The Stipulated Agreement was submitted to DWR in January 2020, and assigned to a California Superior Court Judge for review. If certified by the Court, the Borrego Basin will be overseen by a district court judge and managed by a WaterMaster Board comprising pumpers and community representatives. An Interim WaterMaster Board including a community representative is already in place and holding public meetings and will become permanent if the Superior Court judge rules in favor of the Stipulated Agreement. It could, however, be years before all the details of the Stipulated Agreement and the WaterMaster Board are settled.
Three letters. None about water.
BWD operates a sewer system that serves approximately 800 customers in Town Center, Borrego Springs Resort/Club Circle, and Rams Hill. Most of the infrastructure dates from the mid-1980s and two major projects are underway to maintain and improve sewer service.
The four-mile sewer collection system has a large diameter pipeline has a slow flow rate that contributes to the creation of odors. Manholes along the sewer line allow the odors to escape. BWD plans to install an oxygen injection system to control the odors, relocate the sewer line that now runs through the La Casa del Zorro parking lot to Borrego Springs Road, and seal the manholes. The project is being funded by a bond issue from 2018.
A state of California Water Board grant of $478,000 will fund repairs to and replacement of equipment at the Rams Hill Water Treatment Plant.
This is the thirteenth in a series of "monthly reports" by Rebecca Falk intended to keep Borregans informed about what occurs in Watermaster Board (WMB) Meetings.
It is, in the main, a lamentation over the loss of public and transparent process in the effort to implement the Stipulated Agreement intended to bring water use in the Borrego Basin into conformity with state law. Much of the discussion concerns whether the WMB is bound by provisions of California's public meeting law, the Brown Act, or not.
Falk argues that, to ensure the implementation process did not devolve into "a private negotiation that ensured management by those who have overused our water over the years," there was prior agreement enshrined in the Stipulated Agreement that the WMB would "follow sunshine/transparency provisions for public meetings" contained in the Brown Act that usually only apply to public agencies, and that such adherence would be mandatory.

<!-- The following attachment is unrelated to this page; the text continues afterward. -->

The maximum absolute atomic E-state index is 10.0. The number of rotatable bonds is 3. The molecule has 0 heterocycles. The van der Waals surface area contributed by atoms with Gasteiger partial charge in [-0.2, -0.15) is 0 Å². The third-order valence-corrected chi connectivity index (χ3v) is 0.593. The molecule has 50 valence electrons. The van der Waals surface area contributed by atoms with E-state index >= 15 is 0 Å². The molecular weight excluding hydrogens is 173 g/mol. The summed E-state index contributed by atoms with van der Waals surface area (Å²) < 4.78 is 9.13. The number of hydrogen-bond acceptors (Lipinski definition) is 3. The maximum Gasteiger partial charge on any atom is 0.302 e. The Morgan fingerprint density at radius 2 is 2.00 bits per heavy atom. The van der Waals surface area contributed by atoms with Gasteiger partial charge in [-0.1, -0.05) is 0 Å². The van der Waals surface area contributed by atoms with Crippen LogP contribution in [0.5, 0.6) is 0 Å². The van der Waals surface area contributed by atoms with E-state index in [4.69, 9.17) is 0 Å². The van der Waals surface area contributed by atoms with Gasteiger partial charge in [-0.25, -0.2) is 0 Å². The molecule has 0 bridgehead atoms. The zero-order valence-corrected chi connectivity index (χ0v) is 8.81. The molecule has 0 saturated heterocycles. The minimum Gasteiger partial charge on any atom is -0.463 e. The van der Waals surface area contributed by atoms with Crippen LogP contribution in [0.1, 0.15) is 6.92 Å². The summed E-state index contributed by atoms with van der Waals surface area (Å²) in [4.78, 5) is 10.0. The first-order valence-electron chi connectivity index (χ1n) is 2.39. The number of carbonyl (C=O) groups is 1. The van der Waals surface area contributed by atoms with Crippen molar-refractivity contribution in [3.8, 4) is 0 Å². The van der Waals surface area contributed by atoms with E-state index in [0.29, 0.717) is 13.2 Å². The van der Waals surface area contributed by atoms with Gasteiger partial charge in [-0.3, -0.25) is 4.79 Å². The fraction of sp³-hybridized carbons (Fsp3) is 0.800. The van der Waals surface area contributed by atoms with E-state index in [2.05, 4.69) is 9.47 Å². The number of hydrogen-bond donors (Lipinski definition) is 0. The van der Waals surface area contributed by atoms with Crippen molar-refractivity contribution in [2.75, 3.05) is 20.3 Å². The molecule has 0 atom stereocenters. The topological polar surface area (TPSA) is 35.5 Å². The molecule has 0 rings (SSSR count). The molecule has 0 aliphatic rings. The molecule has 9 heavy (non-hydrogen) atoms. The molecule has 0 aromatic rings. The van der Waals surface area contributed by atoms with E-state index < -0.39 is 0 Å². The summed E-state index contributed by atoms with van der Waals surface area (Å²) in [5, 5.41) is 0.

In practice, however, Falk alleges that the WMB consistently ignores the above agreement, characterizes the Brown Act as unenforceable, and considers compliance with it "voluntary." She expresses concern that "[v]oluntarly doing something implies that the consent can be withdrawn." While she stipulates that, to her knowledge, provisions of the Brown Act "have mostly been followed by the WMB," thus far, she questions "how far will this proclaimed 'voluntary' goodwill go when issues get tough?" She avers that WMB Chair Dave Duncan rudely prevented her from inquiring further into the matter in a WMB meeting, made clear that he would not respond to a request for clarification from her in a public meeting, and instead made it "a matter for censorship and temper."
The WMB approved four of six applicants for its Environmental Working Group: Jim Dice, Danny McAmish, John Peterson, and Dr. Michael Wells. The two applicants not approved were David Garmon and Jim Engelke. One of those not approved had been recommended for approval by two directors, but Director Smith commented that he "would introduce an element of negativity." Falk took the comment as a reference to that applicant's previous support for a public process for reaching a Stipulated agreement over the private process that was used and found it "disheartening."